Wretched and Pitiful applies to the Lukewarm church not having hot-heart or cold-heat passions/zeal towards doing sinful deeds or not returning them. Because both sides are negative the only option is to agree that Lukewarm is a positive temperature of balance, Justice of your mind not resorting to doing a sinful deed. Keep in mind that everything being said of Laodicea are in reality just the opposite so Hot/Cold have to be both negative or both positive. The Stoics taught that a stick was either straight or bent and that the temperature to be in was warm-the degree of the soul.

    Two Christian historians and philosophers (Saint Augustine & Thomas Aquinas confirm my observations of linking Wretched and Pitiful with Passions. Thomas Aquinas wrote Summa Theologica:

    Question 34: Article 1 reply obj. 3

    Of the goodness and Malice of Pleasures

    “Prudence and virtue are more concerned with operations and passions”.

    The number one goal of the Stoic was to live in virtue and they thought it best by a suppression of Hot and cold passion of sins.

    Question 24: Article 3; obj. 3

    Of Good and Evil in the Passions of the Soul

    “Augustine says that passion of pity is obedient is bestowed without violating right, as when the poor are relieved, or the penitent forgiven. But nothing that is obedient to reason lessens the moral good. I answer that, since the Stoics held (Cicero Tusculan 3:4) that every passion is evil, they consequently held that every passion of the soul lessens the goodness of an act”.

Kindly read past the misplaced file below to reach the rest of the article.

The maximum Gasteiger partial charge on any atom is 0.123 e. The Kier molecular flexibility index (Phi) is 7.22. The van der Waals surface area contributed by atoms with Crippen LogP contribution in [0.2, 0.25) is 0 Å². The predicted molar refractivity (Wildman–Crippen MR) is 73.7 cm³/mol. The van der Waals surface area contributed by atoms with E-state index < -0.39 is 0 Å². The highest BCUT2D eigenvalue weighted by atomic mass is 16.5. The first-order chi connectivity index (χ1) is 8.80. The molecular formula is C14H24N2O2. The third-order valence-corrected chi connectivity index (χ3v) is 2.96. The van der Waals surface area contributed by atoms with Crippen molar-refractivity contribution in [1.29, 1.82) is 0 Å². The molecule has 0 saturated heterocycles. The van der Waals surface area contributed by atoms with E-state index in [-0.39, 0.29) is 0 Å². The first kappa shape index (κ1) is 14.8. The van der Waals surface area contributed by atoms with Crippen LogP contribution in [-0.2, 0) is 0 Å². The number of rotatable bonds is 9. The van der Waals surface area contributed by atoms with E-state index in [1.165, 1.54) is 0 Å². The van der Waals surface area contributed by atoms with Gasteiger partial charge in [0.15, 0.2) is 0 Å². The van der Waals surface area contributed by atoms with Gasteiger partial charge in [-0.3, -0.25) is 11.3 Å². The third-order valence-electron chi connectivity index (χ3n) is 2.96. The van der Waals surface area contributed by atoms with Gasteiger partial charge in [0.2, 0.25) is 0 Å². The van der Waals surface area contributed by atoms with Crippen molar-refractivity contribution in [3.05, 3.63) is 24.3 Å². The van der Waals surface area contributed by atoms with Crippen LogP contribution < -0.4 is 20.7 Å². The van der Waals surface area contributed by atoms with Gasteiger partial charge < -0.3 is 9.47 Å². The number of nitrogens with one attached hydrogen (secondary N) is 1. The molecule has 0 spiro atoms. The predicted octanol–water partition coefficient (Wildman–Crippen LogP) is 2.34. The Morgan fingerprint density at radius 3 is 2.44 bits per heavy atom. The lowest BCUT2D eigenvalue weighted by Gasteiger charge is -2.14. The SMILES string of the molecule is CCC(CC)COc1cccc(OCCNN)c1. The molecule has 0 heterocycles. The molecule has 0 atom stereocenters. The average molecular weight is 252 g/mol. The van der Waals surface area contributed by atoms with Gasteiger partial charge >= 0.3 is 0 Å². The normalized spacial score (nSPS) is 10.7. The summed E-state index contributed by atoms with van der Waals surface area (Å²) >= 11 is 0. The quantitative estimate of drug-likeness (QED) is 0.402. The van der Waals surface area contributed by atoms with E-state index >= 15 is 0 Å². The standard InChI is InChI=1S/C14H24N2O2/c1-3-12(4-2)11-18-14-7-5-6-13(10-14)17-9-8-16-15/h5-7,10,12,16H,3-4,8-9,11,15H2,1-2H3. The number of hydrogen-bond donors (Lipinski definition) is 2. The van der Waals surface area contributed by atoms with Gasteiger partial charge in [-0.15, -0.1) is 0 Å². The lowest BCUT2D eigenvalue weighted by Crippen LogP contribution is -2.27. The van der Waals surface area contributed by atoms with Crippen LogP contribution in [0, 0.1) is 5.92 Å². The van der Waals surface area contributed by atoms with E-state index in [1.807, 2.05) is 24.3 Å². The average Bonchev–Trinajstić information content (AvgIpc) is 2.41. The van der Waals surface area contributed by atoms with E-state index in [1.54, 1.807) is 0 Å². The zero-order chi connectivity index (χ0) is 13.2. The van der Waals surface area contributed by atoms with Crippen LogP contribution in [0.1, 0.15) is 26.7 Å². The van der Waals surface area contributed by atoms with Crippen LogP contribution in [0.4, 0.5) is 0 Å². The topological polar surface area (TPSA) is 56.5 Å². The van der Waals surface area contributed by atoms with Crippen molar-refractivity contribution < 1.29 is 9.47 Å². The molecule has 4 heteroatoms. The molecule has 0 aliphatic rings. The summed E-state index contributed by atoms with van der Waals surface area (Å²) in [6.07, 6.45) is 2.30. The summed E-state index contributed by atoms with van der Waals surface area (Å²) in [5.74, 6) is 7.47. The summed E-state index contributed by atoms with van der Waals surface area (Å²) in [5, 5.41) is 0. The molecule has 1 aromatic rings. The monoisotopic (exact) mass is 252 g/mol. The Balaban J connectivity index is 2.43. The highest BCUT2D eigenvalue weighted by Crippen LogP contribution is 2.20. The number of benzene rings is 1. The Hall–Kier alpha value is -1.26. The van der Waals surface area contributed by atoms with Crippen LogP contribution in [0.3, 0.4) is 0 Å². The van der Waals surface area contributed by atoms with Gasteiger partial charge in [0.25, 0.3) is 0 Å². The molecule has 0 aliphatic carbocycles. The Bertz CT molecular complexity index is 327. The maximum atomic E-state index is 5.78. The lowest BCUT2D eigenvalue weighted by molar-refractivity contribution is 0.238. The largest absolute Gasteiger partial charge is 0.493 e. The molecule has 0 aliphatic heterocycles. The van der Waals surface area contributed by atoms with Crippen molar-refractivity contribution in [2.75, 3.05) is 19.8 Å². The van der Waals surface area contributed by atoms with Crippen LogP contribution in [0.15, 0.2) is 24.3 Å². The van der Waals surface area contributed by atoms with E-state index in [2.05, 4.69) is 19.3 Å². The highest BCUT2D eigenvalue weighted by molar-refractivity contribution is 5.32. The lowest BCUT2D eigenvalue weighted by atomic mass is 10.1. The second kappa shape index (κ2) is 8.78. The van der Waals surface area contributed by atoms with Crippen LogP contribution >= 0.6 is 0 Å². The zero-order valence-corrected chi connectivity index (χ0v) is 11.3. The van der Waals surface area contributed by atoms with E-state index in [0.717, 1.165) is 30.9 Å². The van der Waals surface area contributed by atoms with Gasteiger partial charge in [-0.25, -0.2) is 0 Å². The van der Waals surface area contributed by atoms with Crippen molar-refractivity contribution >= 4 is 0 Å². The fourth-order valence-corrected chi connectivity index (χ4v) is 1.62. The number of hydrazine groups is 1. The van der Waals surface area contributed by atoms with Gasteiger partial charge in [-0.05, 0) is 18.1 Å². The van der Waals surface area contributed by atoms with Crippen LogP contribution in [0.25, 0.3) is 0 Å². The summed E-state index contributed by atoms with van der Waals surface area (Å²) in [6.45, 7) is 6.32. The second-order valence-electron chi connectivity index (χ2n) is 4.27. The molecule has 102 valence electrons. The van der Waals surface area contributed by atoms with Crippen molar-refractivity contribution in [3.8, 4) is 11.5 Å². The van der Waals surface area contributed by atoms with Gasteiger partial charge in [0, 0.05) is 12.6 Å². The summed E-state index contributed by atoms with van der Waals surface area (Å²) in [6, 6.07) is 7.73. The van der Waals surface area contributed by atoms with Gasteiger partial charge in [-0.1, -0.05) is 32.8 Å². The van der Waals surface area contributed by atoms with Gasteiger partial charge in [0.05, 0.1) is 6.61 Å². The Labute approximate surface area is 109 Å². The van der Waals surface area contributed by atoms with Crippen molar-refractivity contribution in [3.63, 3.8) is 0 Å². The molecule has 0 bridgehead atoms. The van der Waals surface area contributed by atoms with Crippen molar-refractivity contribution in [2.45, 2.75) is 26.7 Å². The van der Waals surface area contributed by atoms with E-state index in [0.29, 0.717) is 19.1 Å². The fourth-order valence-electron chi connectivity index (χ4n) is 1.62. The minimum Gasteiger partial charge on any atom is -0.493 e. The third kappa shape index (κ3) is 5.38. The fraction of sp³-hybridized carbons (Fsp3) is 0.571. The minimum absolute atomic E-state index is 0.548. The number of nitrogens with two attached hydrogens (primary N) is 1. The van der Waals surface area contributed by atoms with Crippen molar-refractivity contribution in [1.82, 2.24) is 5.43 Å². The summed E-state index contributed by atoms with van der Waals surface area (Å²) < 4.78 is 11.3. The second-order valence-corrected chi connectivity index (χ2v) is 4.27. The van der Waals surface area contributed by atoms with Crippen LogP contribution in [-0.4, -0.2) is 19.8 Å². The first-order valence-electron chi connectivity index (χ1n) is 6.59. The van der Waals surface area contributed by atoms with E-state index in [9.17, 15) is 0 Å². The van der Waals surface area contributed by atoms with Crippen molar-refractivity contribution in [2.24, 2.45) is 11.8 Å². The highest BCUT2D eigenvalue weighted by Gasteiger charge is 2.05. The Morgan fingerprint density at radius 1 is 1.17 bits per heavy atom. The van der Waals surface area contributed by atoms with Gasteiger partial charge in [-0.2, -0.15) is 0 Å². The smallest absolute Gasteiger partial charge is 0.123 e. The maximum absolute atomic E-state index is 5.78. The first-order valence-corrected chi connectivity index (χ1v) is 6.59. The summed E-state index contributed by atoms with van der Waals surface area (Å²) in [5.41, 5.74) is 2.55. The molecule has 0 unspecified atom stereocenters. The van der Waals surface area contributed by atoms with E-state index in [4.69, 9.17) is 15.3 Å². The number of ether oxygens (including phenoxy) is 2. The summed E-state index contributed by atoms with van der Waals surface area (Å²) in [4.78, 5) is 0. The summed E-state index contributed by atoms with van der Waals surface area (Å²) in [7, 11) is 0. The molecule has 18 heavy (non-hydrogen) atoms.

Aquinas should have read Discourses when it is reported that Those who go wrong we should pardon and treat with compassion (Book 1, 18, 6-8 and Book 1:28.9-10).

    Augustine says: “And what is compassion but a fellow-feeling for another’s misery (unhappiness/distress), which prompts us to help him if we can” (City of God Book 9:5

    In Article 4 Aquinas states:

    “Augustine says that pity pertains to virtue…that shame is praiseworthy passion. Therefore some passions are good or evil according to its species”.

    If I had known this 6 months ago I would have had all the necessary tools to form a 360 degree circle of defense of my three memos. However, in the world of academia they are not concerned about the truth but explanation and citations step by step at how you arrived at it. This is called a formal proof or verification.

    So lets enter into the gates of The City of God Book 9:4 to see what my brother Augustine had to say about the Stoics and passion.